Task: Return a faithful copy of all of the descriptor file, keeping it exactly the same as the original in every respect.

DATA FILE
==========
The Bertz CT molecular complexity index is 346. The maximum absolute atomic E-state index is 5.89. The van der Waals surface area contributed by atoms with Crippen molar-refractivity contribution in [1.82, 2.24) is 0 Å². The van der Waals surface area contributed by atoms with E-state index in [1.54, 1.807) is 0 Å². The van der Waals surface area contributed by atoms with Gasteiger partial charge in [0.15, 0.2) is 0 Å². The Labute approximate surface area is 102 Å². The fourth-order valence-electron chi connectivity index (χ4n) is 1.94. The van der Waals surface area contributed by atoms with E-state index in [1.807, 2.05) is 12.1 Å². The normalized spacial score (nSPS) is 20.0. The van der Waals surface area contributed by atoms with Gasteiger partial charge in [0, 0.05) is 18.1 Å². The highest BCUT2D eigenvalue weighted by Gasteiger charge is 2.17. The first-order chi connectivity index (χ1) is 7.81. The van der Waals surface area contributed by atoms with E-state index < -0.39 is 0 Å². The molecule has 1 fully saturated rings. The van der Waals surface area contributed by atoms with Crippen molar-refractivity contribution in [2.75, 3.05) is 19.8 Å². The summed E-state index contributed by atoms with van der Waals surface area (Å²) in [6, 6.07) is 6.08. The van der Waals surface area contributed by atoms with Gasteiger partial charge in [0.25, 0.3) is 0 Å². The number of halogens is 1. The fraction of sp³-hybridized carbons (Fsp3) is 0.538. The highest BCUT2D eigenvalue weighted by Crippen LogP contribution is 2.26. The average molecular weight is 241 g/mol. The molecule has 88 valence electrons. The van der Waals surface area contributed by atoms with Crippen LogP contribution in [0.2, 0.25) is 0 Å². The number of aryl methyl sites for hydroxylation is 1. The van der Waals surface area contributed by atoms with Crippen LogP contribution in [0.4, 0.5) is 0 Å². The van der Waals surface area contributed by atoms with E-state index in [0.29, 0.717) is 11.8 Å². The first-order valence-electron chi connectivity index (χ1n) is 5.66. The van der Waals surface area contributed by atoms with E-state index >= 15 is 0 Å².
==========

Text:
The Bertz CT molecular complexity index is 346. The maximum absolute atomic E-state index is 5.89. The van der Waals surface area contributed by atoms with Crippen molar-refractivity contribution in [1.82, 2.24) is 0 Å². The van der Waals surface area contributed by atoms with E-state index in [1.54, 1.807) is 0 Å². The van der Waals surface area contributed by atoms with Gasteiger partial charge in [0.15, 0.2) is 0 Å². The Labute approximate surface area is 102 Å². The fourth-order valence-electron chi connectivity index (χ4n) is 1.94. The van der Waals surface area contributed by atoms with E-state index in [1.807, 2.05) is 12.1 Å². The normalized spacial score (nSPS) is 20.0. The van der Waals surface area contributed by atoms with Gasteiger partial charge in [0, 0.05) is 18.1 Å². The highest BCUT2D eigenvalue weighted by Gasteiger charge is 2.17. The first-order chi connectivity index (χ1) is 7.81. The van der Waals surface area contributed by atoms with E-state index < -0.39 is 0 Å². The molecule has 1 fully saturated rings. The van der Waals surface area contributed by atoms with Crippen molar-refractivity contribution in [2.75, 3.05) is 19.8 Å². The summed E-state index contributed by atoms with van der Waals surface area (Å²) in [6, 6.07) is 6.08. The van der Waals surface area contributed by atoms with Gasteiger partial charge in [0.25, 0.3) is 0 Å². The number of halogens is 1. The fraction of sp³-hybridized carbons (Fsp3) is 0.538. The highest BCUT2D eigenvalue weighted by Crippen LogP contribution is 2.26. The average molecular weight is 241 g/mol. The molecule has 88 valence electrons. The van der Waals surface area contributed by atoms with Crippen LogP contribution in [0.2, 0.25) is 0 Å². The number of aryl methyl sites for hydroxylation is 1. The van der Waals surface area contributed by atoms with Crippen LogP contribution in [0.4, 0.5) is 0 Å². The van der Waals surface area contributed by atoms with E-state index in [0.29, 0.717) is 11.8 Å². The first-order valence-electron chi connectivity index (χ1n) is 5.66. The van der Waals surface area contributed by atoms with E-state index >= 15 is 0 Å².